"To provide a proof of concept report," Mr Campbell said.
The hope is that will lead to further funding on a yearly basis to make it an ongoing program.
"DVA is looking at it, if we can help veterans through this program it will take the heat off their bigger budget and reduce their costs," Mr Meehan said.
The funding will also allow brand new equipment, complete with the program's branding, to be purchased.
Mr Meehan said it is hard to say how many veterans actually suffer from PTSD.
"We know that PTSD is a major issue with veterans in the country," he said.
"It's higher than the general population, we know that for a fact. Veterans also have a higher suicide rate compared to the general population."
We had vets turn up and you could see there were issues but when they came out of the water they were smiling - they loved it - the interaction was brilliant.Keith Payne VC Veterans Benefit Group vice-chairman Fred Campbell
As for a proposed starting date, like many things, it's dependent on COVID-19.
"We're hoping for October or towards the end of the year depending on the coronavirus," Mr Campbell said.
Already three free events for veterans to experience the program were held prior to last Christmas - two at Gerroa which attracted 20 to 30 people at each day, and a further event at Cronulla.
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"We had vets turn up and you could see there were issues but when they came out of the water they were smiling - they loved it - the interaction was brilliant," Mr Campbell said.
"Hopefully they can take it forward for the rest of their lives and if they are feeling down or blue they can grab a mate and go and have a surf," Mr Meehan said.
Speaking previously Mr Moran said there were many benefits to the program.
"Sufferers can come together, talk to people in the same situation who can relate to their trauma and hopefully not feel so alone," Mr Moran said.
"While waiting for waves, surfers open up and talk about deeper things, in the same way as soldiers do during deployment.
"Then once riding a wave, they feel the adrenaline rush, which they crave.
"Surfing puts us in a flow state, where we are enveloped in the present moment, so there is no space for regretting past events or anxiety for the future.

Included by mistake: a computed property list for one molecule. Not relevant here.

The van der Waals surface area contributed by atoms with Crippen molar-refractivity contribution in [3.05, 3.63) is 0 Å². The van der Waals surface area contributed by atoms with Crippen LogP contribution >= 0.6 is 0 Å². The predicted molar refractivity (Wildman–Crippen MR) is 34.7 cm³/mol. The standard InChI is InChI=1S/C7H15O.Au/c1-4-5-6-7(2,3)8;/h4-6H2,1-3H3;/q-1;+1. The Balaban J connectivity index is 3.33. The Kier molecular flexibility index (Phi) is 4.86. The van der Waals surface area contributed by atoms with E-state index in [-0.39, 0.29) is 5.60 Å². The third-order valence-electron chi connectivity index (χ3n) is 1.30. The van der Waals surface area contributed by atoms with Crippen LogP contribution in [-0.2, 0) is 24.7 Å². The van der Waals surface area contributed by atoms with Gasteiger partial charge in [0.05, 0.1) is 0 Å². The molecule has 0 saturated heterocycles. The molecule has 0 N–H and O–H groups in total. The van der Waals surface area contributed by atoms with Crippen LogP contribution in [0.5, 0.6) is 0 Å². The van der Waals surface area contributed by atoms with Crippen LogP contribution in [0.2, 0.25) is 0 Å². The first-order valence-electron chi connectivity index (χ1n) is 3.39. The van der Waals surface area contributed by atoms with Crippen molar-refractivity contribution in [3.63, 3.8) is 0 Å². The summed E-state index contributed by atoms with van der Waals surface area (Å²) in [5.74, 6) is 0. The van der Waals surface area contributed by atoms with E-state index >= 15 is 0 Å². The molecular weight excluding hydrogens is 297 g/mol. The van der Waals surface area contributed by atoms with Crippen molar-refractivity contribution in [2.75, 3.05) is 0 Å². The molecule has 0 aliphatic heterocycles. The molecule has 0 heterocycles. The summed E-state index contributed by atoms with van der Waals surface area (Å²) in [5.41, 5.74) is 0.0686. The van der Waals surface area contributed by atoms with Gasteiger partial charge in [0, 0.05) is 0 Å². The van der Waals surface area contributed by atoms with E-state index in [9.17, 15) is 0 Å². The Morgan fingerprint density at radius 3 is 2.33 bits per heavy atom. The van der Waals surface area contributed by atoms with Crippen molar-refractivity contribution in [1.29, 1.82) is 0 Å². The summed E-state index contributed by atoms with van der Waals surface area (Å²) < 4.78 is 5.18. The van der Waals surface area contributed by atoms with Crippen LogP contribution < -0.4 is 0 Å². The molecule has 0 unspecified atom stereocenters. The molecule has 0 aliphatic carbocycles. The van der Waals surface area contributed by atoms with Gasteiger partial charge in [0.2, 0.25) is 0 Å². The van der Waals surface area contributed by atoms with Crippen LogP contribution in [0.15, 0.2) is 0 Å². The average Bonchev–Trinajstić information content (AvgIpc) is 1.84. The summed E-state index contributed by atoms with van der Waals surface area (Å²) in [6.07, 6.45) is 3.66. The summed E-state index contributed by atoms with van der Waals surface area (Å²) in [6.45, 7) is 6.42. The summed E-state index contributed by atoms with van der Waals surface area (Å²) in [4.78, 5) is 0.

"If we can help veterans learn practices to clear their mind of negative thoughts, they can be more present off the board then hopefully they can incorporate it into their civilian life routine.
If we can help veterans learn practices to clear their mind of negative thoughts, they can be more present off the board then hopefully they can incorporate it into their civilian life routine.Former big wave professional surfer and Gerringong Surf School owner, Rusty Moran
"That is not to mention the help benefits of being out in the sun and getting exercise in the big blue gym of the ocean."
For Mr Moran, the surf therapy program for veterans is deeply personal. He has had his own battles with mental health.
"My Dad is a Department of Veterans Affairs Gold Card Holder who served in World War II with his two brothers," he said. "He came back with PTSD and there was no program to help him. So he and his brothers turned to alcohol to self medicate."
Mr Kolomeitz said the program was a tangible initiative aimed at addressing the scourge of PTSD among the veteran and first-responder community.
"Rusty's natural compassion and dedication and his emphasis on clinical outcomes and research-based initiatives makes him the ideal person to run this program for our brothers and sisters who have served," he said.
If you're interested in getting involved in the program contact Rusty Moran at Gerringong Surf School on 0414 555 306.
For support call Lifeline on 13 11 14 or Mental Health Line on 1800 011 511.